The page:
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Classification Shifting for Earnings Management Case Study

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Updated: Jul 13th, 2020

Introduction

The number of companies that are involved in the earnings management procedures is constantly growing. As a result, the methods, motivations, and approaches to managing the companies’ income change and evolve.

The thresholds that companies are trying to meet are to report the positive profit and to meet the expectations of the analysts and other external audiences (DeFond and Park 122). To analyze how the techniques and the tools used in the earnings management differ depending on the different factors, it is important to see different managerial incentives in each particular case (McVay, Nagar and Tang 574). However, one of the most widely used tools of earnings management is the classification shifting, and the reason for its common use in such practice is the possibility of its application alongside both real financial actions and managed accruals.

Motivation, hypothesis, and descriptive statistics

The first one among the number of methods of earnings management is accruals management. It is a means, for the executives, to boost the earnings during the current fiscal period by borrowing the profits from the future periods. The revenues from the upcoming fiscal periods are accelerated, and the manager reports the future earnings as the current ones and the non-received shipments as the present ones (Hand 599). However, in a long-run company’s performance, such a method creates a disproportion since future earnings would be significantly lower than the current profit.

Another kind of earnings manipulation is the real financial actions, management of the real activities, such as discretionary expenditures and sales discounts used to enhance the sales (Healy and Palepu 409). On the outside, such manipulations can increase the net income, but they demand additional expenditures and costs from the company.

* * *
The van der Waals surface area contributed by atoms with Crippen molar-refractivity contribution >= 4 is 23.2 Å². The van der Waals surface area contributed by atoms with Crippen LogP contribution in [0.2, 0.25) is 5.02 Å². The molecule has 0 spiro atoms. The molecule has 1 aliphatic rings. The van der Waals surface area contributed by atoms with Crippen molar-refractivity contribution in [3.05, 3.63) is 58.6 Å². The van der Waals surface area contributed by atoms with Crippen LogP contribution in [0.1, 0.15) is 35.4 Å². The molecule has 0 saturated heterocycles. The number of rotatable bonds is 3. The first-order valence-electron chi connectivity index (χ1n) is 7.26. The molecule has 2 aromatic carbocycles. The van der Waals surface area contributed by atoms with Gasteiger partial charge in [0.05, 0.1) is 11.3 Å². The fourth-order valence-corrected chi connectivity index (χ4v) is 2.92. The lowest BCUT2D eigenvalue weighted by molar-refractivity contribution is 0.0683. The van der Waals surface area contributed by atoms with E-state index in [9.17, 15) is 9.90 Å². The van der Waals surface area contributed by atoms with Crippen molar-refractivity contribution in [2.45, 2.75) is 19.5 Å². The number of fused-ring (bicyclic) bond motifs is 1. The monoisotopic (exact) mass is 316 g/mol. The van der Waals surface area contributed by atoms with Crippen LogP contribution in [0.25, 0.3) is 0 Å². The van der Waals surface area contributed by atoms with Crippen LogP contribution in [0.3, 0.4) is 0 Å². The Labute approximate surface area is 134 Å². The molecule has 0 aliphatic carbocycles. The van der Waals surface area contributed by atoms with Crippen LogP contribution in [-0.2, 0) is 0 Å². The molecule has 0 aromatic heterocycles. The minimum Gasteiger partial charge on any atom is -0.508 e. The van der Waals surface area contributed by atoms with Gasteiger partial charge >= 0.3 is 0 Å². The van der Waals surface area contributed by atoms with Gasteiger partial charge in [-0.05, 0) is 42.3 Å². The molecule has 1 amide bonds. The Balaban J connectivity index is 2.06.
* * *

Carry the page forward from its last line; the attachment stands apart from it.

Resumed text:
If both options are, for some reason, unavailable to the managers, they often apply the classification shifting, which can be defined as “the intentional misclassification of items within the income statement” (McVay 505). The classification shifting is also often used in financial reporting as an additional means to reach the financial benchmarks and to ensure the managerial benefits (Klein 398). It is especially relevant since classification shifting deals with the core expenses and special items. They are the most evident items in the financial reports.

While the special items tend to be infrequent, the stability of the company’s performance is based on the steady core expenses. Thus, the hypothesis is that the managers misclassify them as special expenses to cut the expenditures. The data from 76,901 companies’ financial reports demonstrated that nearly 2,7% of the items that needed to be reported as core expenses were misclassified (McVay 509).

Measuring shifting of classification, test design, and results

During the measuring of the classification shifting, it was discovered that core expenses are most often misclassified as serial special items and Compustat special items, such as restructuring and merging expenses (McVay 510). Another result is that the level of classification shifting increases when it helps to meet the analysts’ expectations. There is also an association of the income management with the benefits of the executives themselves, as well as the connection between the performance of the company and its agreement with the analysts’ forecasts.

Conclusion

In conclusion, different incentives of the companies’ executives correspond to the different use of earnings management techniques. The classification shifting is a means of misreporting the core expenses of the company as the special items to meet the analysts’ forecasts.

Works Cited

DeFond, Mark, and Chul Park. “Smoothing Income in Anticipation of Future Earnings.” Journal of Accounting and Economics 23.2 (1997): 115-139. Print.

Hand, John. “1988 Competitive Manuscript Award: Did Firms Undertake Debt-Equity Swaps for an Accounting Paper Profit or True Financial Gain?” Accounting Review 1.1 (1989): 587-623. Print.

Healy, Paul, and Krishna Palepu. “Information Asymmetry, Corporate Disclosure, and the Capital Markets: A Review of the Empirical Disclosure Literature.” Journal of Accounting and Economics 31.1 (2001): 405-440. Print.

Klein, April. “Audit Committee, Board of Director Characteristics, and Earnings Management.” Journal of Accounting and Economics 33.3 (2002): 375-400. Print.

McVay, Sarah. “Earnings Management Using Classification Shifting: An Examination of Core Earnings and Special Items.” Accounting Review 81.3 (2006): 501-531. Print.

McVay, Sarah, Venky Nagar, and Vicki Wei Tang. “Trading Incentives to Meet the Analyst Forecast.” Review of Accounting Studies 11.4 (2006): 575-598. Print.

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